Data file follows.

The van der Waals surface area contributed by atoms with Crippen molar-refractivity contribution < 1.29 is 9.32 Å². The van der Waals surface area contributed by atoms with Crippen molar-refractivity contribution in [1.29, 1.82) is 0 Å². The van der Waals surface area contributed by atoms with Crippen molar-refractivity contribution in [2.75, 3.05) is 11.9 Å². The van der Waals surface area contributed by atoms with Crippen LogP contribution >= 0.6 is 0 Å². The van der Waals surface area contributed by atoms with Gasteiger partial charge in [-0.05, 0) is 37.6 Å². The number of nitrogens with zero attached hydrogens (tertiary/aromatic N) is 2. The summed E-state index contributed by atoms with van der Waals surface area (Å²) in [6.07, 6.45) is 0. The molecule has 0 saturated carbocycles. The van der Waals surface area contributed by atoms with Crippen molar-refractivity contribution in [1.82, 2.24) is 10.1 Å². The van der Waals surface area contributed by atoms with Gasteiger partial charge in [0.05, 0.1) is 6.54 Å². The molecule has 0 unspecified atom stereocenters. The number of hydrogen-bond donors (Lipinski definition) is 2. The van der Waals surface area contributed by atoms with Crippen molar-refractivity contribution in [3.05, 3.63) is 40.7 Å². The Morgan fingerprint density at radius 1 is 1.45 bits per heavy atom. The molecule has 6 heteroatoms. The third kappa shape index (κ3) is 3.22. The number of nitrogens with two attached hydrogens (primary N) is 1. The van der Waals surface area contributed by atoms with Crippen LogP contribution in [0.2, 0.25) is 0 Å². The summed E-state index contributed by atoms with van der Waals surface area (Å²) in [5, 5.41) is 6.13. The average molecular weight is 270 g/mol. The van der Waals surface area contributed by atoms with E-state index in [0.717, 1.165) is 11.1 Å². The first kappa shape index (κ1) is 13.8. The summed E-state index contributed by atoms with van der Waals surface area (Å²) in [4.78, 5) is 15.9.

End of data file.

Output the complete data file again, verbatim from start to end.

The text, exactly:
The van der Waals surface area contributed by atoms with Crippen molar-refractivity contribution < 1.29 is 9.32 Å². The van der Waals surface area contributed by atoms with Crippen molar-refractivity contribution in [1.29, 1.82) is 0 Å². The van der Waals surface area contributed by atoms with Crippen molar-refractivity contribution in [2.75, 3.05) is 11.9 Å². The van der Waals surface area contributed by atoms with Crippen LogP contribution >= 0.6 is 0 Å². The van der Waals surface area contributed by atoms with Gasteiger partial charge in [-0.05, 0) is 37.6 Å². The number of nitrogens with zero attached hydrogens (tertiary/aromatic N) is 2. The summed E-state index contributed by atoms with van der Waals surface area (Å²) in [6.07, 6.45) is 0. The molecule has 0 saturated carbocycles. The van der Waals surface area contributed by atoms with Crippen molar-refractivity contribution in [1.82, 2.24) is 10.1 Å². The van der Waals surface area contributed by atoms with Gasteiger partial charge in [0.05, 0.1) is 6.54 Å². The molecule has 0 unspecified atom stereocenters. The number of hydrogen-bond donors (Lipinski definition) is 2. The van der Waals surface area contributed by atoms with Crippen molar-refractivity contribution in [3.05, 3.63) is 40.7 Å². The Morgan fingerprint density at radius 1 is 1.45 bits per heavy atom. The molecule has 6 heteroatoms. The third kappa shape index (κ3) is 3.22. The number of nitrogens with two attached hydrogens (primary N) is 1. The van der Waals surface area contributed by atoms with Crippen LogP contribution in [0.2, 0.25) is 0 Å². The summed E-state index contributed by atoms with van der Waals surface area (Å²) in [5, 5.41) is 6.13. The average molecular weight is 270 g/mol. The van der Waals surface area contributed by atoms with E-state index in [0.717, 1.165) is 11.1 Å². The first kappa shape index (κ1) is 13.8. The summed E-state index contributed by atoms with van der Waals surface area (Å²) in [4.78, 5) is 15.9.